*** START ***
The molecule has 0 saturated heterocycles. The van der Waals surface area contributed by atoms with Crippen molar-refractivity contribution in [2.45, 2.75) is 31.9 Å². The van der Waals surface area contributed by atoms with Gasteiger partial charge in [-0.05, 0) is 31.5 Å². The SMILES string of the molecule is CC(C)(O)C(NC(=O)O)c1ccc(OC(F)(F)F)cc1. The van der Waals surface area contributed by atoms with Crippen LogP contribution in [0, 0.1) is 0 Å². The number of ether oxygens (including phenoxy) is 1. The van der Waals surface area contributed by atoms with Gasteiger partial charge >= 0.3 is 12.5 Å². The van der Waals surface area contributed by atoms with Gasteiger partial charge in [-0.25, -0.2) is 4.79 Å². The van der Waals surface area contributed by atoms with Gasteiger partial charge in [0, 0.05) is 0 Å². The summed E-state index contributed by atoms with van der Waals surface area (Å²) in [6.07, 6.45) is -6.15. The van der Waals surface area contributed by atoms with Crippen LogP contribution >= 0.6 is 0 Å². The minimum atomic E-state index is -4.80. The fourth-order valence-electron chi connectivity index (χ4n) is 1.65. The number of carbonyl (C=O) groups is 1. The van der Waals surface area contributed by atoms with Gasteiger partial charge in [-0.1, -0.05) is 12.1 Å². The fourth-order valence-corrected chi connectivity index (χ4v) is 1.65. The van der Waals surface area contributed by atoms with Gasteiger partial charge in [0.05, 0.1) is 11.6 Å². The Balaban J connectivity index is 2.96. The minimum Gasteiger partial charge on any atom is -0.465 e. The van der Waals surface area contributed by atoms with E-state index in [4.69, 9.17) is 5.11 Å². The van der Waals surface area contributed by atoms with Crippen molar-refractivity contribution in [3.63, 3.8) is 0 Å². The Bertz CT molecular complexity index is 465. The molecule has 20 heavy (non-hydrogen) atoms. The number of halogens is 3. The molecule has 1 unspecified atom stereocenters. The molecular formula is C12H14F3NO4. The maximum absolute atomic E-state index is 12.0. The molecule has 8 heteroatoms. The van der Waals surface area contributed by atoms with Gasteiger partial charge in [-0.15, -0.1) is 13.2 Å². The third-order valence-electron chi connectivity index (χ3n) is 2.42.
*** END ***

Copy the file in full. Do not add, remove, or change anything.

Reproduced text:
The molecule has 0 saturated heterocycles. The van der Waals surface area contributed by atoms with Crippen molar-refractivity contribution in [2.45, 2.75) is 31.9 Å². The van der Waals surface area contributed by atoms with Gasteiger partial charge in [-0.05, 0) is 31.5 Å². The SMILES string of the molecule is CC(C)(O)C(NC(=O)O)c1ccc(OC(F)(F)F)cc1. The van der Waals surface area contributed by atoms with Crippen LogP contribution in [0, 0.1) is 0 Å². The number of ether oxygens (including phenoxy) is 1. The van der Waals surface area contributed by atoms with Gasteiger partial charge >= 0.3 is 12.5 Å². The van der Waals surface area contributed by atoms with Gasteiger partial charge in [-0.25, -0.2) is 4.79 Å². The van der Waals surface area contributed by atoms with Gasteiger partial charge in [0, 0.05) is 0 Å². The summed E-state index contributed by atoms with van der Waals surface area (Å²) in [6.07, 6.45) is -6.15. The van der Waals surface area contributed by atoms with Crippen LogP contribution >= 0.6 is 0 Å². The minimum atomic E-state index is -4.80. The fourth-order valence-electron chi connectivity index (χ4n) is 1.65. The number of carbonyl (C=O) groups is 1. The van der Waals surface area contributed by atoms with Gasteiger partial charge in [-0.1, -0.05) is 12.1 Å². The fourth-order valence-corrected chi connectivity index (χ4v) is 1.65. The van der Waals surface area contributed by atoms with Gasteiger partial charge in [0.05, 0.1) is 11.6 Å². The Balaban J connectivity index is 2.96. The minimum Gasteiger partial charge on any atom is -0.465 e. The van der Waals surface area contributed by atoms with E-state index in [4.69, 9.17) is 5.11 Å². The van der Waals surface area contributed by atoms with Crippen molar-refractivity contribution in [3.63, 3.8) is 0 Å². The Bertz CT molecular complexity index is 465. The molecule has 20 heavy (non-hydrogen) atoms. The number of halogens is 3. The molecule has 1 unspecified atom stereocenters. The molecular formula is C12H14F3NO4. The maximum absolute atomic E-state index is 12.0. The molecule has 8 heteroatoms. The van der Waals surface area contributed by atoms with Gasteiger partial charge in [-0.15, -0.1) is 13.2 Å². The third-order valence-electron chi connectivity index (χ3n) is 2.42.